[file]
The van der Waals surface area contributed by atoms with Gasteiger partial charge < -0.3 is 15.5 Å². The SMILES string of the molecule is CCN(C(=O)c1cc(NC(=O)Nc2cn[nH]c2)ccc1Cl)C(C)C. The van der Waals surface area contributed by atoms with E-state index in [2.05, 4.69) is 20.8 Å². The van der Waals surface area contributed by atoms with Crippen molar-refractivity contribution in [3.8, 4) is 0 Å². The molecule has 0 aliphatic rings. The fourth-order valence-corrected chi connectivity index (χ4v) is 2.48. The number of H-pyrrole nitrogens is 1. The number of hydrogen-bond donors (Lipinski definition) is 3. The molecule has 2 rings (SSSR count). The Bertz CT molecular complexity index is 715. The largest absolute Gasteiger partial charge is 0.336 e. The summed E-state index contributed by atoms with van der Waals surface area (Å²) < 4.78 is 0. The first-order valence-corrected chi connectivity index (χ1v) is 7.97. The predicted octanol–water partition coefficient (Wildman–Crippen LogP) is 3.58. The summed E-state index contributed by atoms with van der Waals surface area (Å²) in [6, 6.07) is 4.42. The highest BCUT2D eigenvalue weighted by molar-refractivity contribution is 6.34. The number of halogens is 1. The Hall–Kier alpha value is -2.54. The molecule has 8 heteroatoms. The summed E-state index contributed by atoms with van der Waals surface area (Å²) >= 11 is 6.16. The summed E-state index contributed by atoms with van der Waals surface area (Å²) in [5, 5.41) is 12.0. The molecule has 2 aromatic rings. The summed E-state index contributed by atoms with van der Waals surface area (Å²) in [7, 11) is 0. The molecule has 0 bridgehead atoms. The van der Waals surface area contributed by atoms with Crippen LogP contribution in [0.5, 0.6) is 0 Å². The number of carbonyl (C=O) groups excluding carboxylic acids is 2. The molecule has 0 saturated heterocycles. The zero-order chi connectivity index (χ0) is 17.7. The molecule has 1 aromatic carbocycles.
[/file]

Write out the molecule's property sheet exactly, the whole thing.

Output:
The van der Waals surface area contributed by atoms with Gasteiger partial charge < -0.3 is 15.5 Å². The SMILES string of the molecule is CCN(C(=O)c1cc(NC(=O)Nc2cn[nH]c2)ccc1Cl)C(C)C. The van der Waals surface area contributed by atoms with E-state index in [2.05, 4.69) is 20.8 Å². The van der Waals surface area contributed by atoms with Crippen molar-refractivity contribution in [3.8, 4) is 0 Å². The molecule has 0 aliphatic rings. The fourth-order valence-corrected chi connectivity index (χ4v) is 2.48. The number of H-pyrrole nitrogens is 1. The number of hydrogen-bond donors (Lipinski definition) is 3. The molecule has 2 rings (SSSR count). The Bertz CT molecular complexity index is 715. The largest absolute Gasteiger partial charge is 0.336 e. The summed E-state index contributed by atoms with van der Waals surface area (Å²) < 4.78 is 0. The first-order valence-corrected chi connectivity index (χ1v) is 7.97. The predicted octanol–water partition coefficient (Wildman–Crippen LogP) is 3.58. The summed E-state index contributed by atoms with van der Waals surface area (Å²) in [6, 6.07) is 4.42. The highest BCUT2D eigenvalue weighted by molar-refractivity contribution is 6.34. The number of halogens is 1. The Hall–Kier alpha value is -2.54. The molecule has 8 heteroatoms. The summed E-state index contributed by atoms with van der Waals surface area (Å²) >= 11 is 6.16. The summed E-state index contributed by atoms with van der Waals surface area (Å²) in [5, 5.41) is 12.0. The molecule has 2 aromatic rings. The summed E-state index contributed by atoms with van der Waals surface area (Å²) in [7, 11) is 0. The molecule has 0 bridgehead atoms. The van der Waals surface area contributed by atoms with Crippen LogP contribution in [0.5, 0.6) is 0 Å². The number of carbonyl (C=O) groups excluding carboxylic acids is 2. The molecule has 0 saturated heterocycles. The zero-order chi connectivity index (χ0) is 17.7. The molecule has 1 aromatic carbocycles.